Hyderabad: A new study has revealed that a genetic risk score is effective in diagnosing type-1 diabetes among Indians.
Conducted by researchers at CSIR-Centre for Cellular and Molecular Biology (CCMB), Hyderabad, KEM Hospital Pune, and the University of Exeter in the UK, the study has revealed some interesting facts that could help in diabetes diagnosis and treatment in India.
While type 1 diabetes needs lifelong insulin injections, type 2 diabetes can be managed with diet and oral medication. Earlier, it was believed that that type 1 diabetes occurs in children and adolescents, and type 2 diabetes hit obese and older (typically after 45 years of age).
However, recent findings have shown that type 1 diabetes can occur later in life, while type 2 diabetes is on the rise among younger and thinner Indians.
The researchers noted that these two types of diabetes require completely different treatments and their misdiagnosis has been common in India.
The researchers also noted that most of the studies on diabetes have been held on people in Europe. Now, researchers have analyzed whether the European risk score is effective in diagnosing type 1 diabetes in Indians, which is elaborated in a paper published in ‘Scientific Reports’.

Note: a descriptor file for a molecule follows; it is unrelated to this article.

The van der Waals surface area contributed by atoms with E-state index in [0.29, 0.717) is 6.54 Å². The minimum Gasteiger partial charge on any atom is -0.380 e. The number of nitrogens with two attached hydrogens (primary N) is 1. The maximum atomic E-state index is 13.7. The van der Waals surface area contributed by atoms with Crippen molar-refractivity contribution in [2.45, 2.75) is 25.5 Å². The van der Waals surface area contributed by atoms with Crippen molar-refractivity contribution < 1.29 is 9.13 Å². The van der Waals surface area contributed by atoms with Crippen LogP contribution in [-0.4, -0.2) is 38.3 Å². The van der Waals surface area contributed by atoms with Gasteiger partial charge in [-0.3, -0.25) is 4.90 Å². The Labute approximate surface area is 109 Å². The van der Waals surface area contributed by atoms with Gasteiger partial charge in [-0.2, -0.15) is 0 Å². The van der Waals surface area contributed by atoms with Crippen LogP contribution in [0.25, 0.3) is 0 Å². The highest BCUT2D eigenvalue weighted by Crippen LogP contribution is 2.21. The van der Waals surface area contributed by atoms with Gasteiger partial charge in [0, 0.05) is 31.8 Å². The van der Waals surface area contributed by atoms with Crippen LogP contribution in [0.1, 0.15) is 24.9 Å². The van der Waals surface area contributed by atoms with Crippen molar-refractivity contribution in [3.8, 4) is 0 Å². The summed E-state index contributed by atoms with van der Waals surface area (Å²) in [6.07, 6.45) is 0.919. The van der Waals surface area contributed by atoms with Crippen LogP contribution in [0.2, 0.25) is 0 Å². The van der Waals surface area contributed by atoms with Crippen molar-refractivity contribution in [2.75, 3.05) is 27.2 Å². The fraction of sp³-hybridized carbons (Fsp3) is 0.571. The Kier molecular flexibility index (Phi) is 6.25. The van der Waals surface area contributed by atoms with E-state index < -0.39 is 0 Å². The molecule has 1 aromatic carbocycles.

The team studied people with diabetes from Pune, India. The team analyzed 262 people with type 1 diabetes, 352 people with type 2 diabetes, and 334 people without diabetes.
The findings revealed that the test is effective in diagnosing the right type of diabetes in Indians. The genetic differences in the population have had an impact on the findings. Besides, the test could be further improved to enhance the outcome for Indian populations, the researchers found.
Nine genetic areas (called the SNPs) correlate with type 1 diabetes found both in Indian and European populations and can be used to predict the onset of type 1 diabetes in Indians.
Dr. GR Chandak, Chief Scientist who led the study team at the CSIR-Centre for Cellular and Molecular Biology (CCMB), said it’s interesting to note that different SNPs are more abundant among Indian and European patients.
“This opens up the possibility that environmental factors might be interacting with these SNPs to cause the disease,” he said.
However, this study requires more data, given the genetic diversity of the Indian population. “Since more than 20 percent of people with type 1 diabetes below the age of 15 years are in India, developing a genetic test kit to reliably detect type 1 from type 2 diabetes holds a lot of significance for the country,” said Dr. Rakesh K Mishra, Director of the CSIR-Centre for Cellular and Molecular Biology (CCMB).